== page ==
TV pickup caused by the World Cup and Love Island
In the wake of the World Cup and, more recently, ITV2’s record-breaking Love Island final, a lot of information regarding viewing figures has been floating around online. For those of us in the energy industry, it can often lead to discussion of TV pickup. “TV pickup” is a term to describe what happens when the masses all tune in to one television programme, and then take advantage of breaks in the show to pop to the loo, or to make a quick cup of tea. Utility Week also say that opening the fridge door has a massive impact on the electricity network, perhaps even more than boiling the kettle. That half time beer you’re fetching, or ad break sandwich you’re making, means that when you open the fridge door, cold air is let out and warm air comes in, which the fridge then automatically works to replace. Replacing the air involves the fridge’s compressor chilling the air back down for an extended period, sometimes for up to twenty minutes. This, along with lots of toilets across the country being flushed at the same time – creating a bigger rush at water pumping stations – all contributes to more energy being needed from the grid at these peak times.
The largest ever TV pickup for the UK National Grid was at the end of England’s penalty shootout against West Germany in the 1990 World Cup semi-final. The pickup demand was 2800MW, which is equivalent to 933,000 kettles being switched on at the same time. In terms of actual TV views, a massive 26.2 million people tuned in to see England sadly crash out of the World Cup. As the years go by, pickup demand seems to decline, which is why 2018’s World Cup game for England versus Colombia attracted 23.6 million viewers, but only created a pickup demand of 1200MW – less than half of that of England versus West Germany in 1990. This is likely due to devices becoming more energy efficient over the years, using less electricity to power up and therefore demanding less from the grid.
How can the National Grid prepare for it?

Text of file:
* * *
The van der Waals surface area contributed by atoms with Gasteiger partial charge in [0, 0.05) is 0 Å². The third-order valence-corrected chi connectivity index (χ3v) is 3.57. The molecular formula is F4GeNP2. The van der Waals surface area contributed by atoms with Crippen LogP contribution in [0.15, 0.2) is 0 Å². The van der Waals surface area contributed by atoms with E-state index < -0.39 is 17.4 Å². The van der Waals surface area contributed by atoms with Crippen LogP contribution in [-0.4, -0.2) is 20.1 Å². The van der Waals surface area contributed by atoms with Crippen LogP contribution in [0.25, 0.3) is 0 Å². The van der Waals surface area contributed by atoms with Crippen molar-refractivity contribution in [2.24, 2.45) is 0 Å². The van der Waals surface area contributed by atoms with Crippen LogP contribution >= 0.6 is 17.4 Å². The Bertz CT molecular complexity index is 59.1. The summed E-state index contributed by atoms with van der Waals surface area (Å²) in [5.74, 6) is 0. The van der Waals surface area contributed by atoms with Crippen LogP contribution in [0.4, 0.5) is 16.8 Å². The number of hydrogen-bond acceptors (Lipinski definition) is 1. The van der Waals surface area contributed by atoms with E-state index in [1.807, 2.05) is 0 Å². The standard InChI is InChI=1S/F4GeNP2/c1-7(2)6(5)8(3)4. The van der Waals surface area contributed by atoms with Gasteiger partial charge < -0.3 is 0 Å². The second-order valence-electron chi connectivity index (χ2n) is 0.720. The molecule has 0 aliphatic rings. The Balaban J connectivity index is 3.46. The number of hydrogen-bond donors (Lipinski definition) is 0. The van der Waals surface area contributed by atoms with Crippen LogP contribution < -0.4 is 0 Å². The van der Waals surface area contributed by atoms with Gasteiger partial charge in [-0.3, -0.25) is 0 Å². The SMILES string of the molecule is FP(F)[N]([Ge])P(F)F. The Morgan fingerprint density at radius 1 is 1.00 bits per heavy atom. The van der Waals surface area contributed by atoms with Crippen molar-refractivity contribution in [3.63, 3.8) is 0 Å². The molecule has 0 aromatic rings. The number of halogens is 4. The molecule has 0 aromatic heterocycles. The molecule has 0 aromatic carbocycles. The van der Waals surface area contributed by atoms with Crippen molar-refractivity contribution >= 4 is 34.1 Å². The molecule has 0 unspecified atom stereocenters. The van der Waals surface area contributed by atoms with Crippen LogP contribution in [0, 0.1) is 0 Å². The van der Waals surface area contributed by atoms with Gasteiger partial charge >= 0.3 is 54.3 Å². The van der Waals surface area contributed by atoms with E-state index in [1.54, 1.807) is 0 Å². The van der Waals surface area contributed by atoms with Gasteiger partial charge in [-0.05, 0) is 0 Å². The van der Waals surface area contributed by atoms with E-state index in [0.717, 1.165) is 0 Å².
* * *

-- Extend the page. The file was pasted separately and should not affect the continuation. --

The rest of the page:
However, it’s not only sporting events on television which contribute to this phenomenon. The Royal Wedding of Prince William and Kate Middleton in 2011 was watched by 24.5 million people around the UK, creating a pickup of 1600MW. Not only did the National Grid Energy Balancing Team have to prepare for the extra demand generated when the broadcast finished, but they also needed to be aware of lulls in the service which people may have taken advantage of, in order to grab something from the fridge or use the toilet. Every day, the team at National Grid compare the current load with corresponding days over a previous five year period, to help them detect any patterns in the population’s energy consumption. They aim to keep the frequency between 49.5 and 50.5 Hz and use computer programmes to predict the necessary load. They also have to study television guides and take into account high demand that might come from particular soap opera episodes, or talent show finals.
This brings us to – arguably – last week’s TV highlight… the Love Island final! While there have been lots of mixed feelings surrounding Love Island during its run for the past two months, it’s safe to say that the show has been a hit with millions of people. Over five million individuals watched an episode of Love Island throughout the series, with four million tuning in last Monday to see Dani Dyer and Jack Fincham, the nation’s new sweethearts, be crowned the winners. Based on last month’s World Cup match between England and Colombia, it would be reasonable to suggest that the Love Island final created a pickup demand of around 203MW. This is equivalent to 67,609 kettles being turned on at once! While this is on a much smaller scale than the 1200MW needed for some of this year’s World Cup games, the National Grid’s technicians would have had to contend with ITV2’s commercial breaks every fifteen minutes, when a large chunk of the 4 million Love Island viewers likely got up for a snack and cup of tea.
As times goes on, TV pickup figures aren’t as high, due to our devices being engineered to become increasingly more efficient. This way, less pressure is placed on the National Grid and the impact of popular television events is felt to a much lesser degree. The introduction of catch-up TV services like BBC iPlayer and Channel 4’s All 4 also encourage people to watch their favourite programmes later on, or on the following day, further working to lessen the impact of big live events broadcast. The National Grid Energy Balancing Team do a great job ensuring that our supply is constant and secure, meaning that nobody has to miss that winning goal or any Love Island gossip!
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